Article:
While Google might very well be using some of the same methods that we’ve seen before, their implementation is done very well. There are about 15 different videos right now, all profiling different ways that you can use the Search by Voice function, and the Google Mobile Blog is encouraging you to leave comments on how you use it.
It’s certainly worth a look, so drop by the channel and let us know your thoughts.
Original title and link for this post: Google Mobile gets a new YouTube channel, with incredibly cool functions.
Posted: 14 Sep 2010 01:19 PM PDT
A Dell executive reportedly surprised the audience today at an Intel developer conference by demoing a new 10″ Windows 7 tablet featuring WiMax and a dual core Intel Atom N550 processor.
The demo apparently started out is if the device was a pure tablet, but the Dell exec then showed off the unique form factor that hides a keyboard and allows the screen to actually rotate within a frame.
Called the “Inspiron Duo”, the tablet will be out later this year according to PC Mag comes with Windows 7 Home Premium and a desktop doc to use it in tablet mode, though Dell isn’t releasing more detailed specs on the device at this time.
Here’s a couple of shots of the demo device and a video from Liliputing:
Original title and link for this post: Dell shows off unique new 10 inch Windows 7 tablet / notebook
Posted: 14 Sep 2010 01:14 PM PDT
In a story that is sure to make you think twice before spilling secrets over Gmail ever again, a (now former) Google employee abused his position as a Site Reliability Engineer (SRE) to access and abuse information from at least four user accounts.
The accounts were those of teens in his area, both male and female, who were from a Seattle technology group that the offender was previously a part of. Sources close to the story claim that the actions of the former Google employee, David Barksdale, were not sexual in nature.
According to the quote from an initial source: “My gut read on the situation was that there wasn’t any strong sexual predatory behavior, just a lot of violating people’s personal privacy.”
Barksdale accessed chats, emails, Google Voice data, including phone numbers, and other pieces of private information that he often used to taunt and harass his young acquaintances. In one case, when one teenage boy refused to tell him the name of his new girlfriend, Barksdale accessed his information, found her name and phone number, and threatened to call her.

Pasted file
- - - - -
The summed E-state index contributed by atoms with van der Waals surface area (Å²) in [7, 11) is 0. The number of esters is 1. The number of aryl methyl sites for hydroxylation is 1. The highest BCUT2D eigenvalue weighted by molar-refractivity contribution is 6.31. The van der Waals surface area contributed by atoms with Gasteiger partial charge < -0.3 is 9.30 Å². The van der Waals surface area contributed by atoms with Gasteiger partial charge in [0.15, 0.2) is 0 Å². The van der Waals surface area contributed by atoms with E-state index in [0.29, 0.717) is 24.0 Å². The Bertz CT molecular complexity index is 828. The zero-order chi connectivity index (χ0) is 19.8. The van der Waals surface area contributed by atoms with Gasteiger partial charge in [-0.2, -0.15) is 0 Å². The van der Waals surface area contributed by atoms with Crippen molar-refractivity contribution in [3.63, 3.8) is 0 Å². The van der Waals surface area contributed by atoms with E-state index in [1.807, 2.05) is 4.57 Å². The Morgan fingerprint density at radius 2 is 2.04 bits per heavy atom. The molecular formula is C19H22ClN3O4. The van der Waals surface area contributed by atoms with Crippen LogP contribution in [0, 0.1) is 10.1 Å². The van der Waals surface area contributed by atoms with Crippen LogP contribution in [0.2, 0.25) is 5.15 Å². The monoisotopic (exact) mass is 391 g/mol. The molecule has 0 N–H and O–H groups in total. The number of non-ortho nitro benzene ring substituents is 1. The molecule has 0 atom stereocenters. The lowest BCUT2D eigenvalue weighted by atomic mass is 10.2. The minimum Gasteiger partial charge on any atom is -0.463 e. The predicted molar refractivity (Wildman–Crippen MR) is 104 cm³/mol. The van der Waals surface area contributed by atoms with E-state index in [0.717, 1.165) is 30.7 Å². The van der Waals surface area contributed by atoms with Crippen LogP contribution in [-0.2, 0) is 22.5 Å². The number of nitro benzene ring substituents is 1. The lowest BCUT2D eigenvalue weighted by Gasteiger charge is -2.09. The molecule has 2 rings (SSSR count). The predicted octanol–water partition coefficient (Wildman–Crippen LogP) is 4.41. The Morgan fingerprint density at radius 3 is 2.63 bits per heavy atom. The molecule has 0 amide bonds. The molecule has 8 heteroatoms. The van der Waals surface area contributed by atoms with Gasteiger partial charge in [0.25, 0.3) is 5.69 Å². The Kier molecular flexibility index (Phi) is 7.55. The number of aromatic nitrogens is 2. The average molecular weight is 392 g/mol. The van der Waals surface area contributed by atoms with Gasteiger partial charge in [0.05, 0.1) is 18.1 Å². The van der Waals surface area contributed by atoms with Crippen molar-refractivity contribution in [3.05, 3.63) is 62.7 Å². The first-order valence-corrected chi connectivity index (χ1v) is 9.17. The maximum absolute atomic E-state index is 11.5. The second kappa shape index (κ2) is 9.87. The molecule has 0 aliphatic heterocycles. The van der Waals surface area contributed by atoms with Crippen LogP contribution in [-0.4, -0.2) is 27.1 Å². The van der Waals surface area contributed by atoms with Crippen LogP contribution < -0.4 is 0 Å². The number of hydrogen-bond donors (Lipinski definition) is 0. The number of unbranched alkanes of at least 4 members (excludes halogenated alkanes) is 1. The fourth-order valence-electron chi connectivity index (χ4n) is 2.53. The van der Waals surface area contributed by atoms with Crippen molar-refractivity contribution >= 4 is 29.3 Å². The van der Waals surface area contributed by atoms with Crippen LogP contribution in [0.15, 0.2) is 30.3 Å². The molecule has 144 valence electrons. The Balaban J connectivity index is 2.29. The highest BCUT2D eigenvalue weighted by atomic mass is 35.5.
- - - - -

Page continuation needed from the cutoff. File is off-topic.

Mr. Barksdale has since been fired. Parents of the children complained to the company about his actions which led to his termination. Both Google and Barksdale are being quiet on the matter, both parties not looking for extra publicity.
How did Barksdale have access to so much information which should have been private? Google SREs are responsible for troubleshooting user problems, meaning that they often have to have the ability to view and interact with accounts at all levels. There is an assumed level of trust that the SREs will not abuse their power, but it is now clear that there are very few controls to stop a rogue SRE.
If nothing more, the Barksdale situation will bring light to the SRE situation; we can only assume Google will take major steps to play down the negative press the company will receive from this story. No more is known at this time, but if you have any information on the matter, you know where to send it.Source: Gawker
Original title and link for this post: Ex-Google Employee Dug Through Private Data And Harassed Teens
Posted: 14 Sep 2010 12:47 PM PDT
I was struck by the article, earlier, about how Twitter wasn’t a social network. It wasn’t like we said it ourselves. In fact, it was said by a Twitter VP. Kevin Thau, the VP in question, seemed to be on a re-branding mission as he spoke about how Twitter was a platform for content delivery and sharing.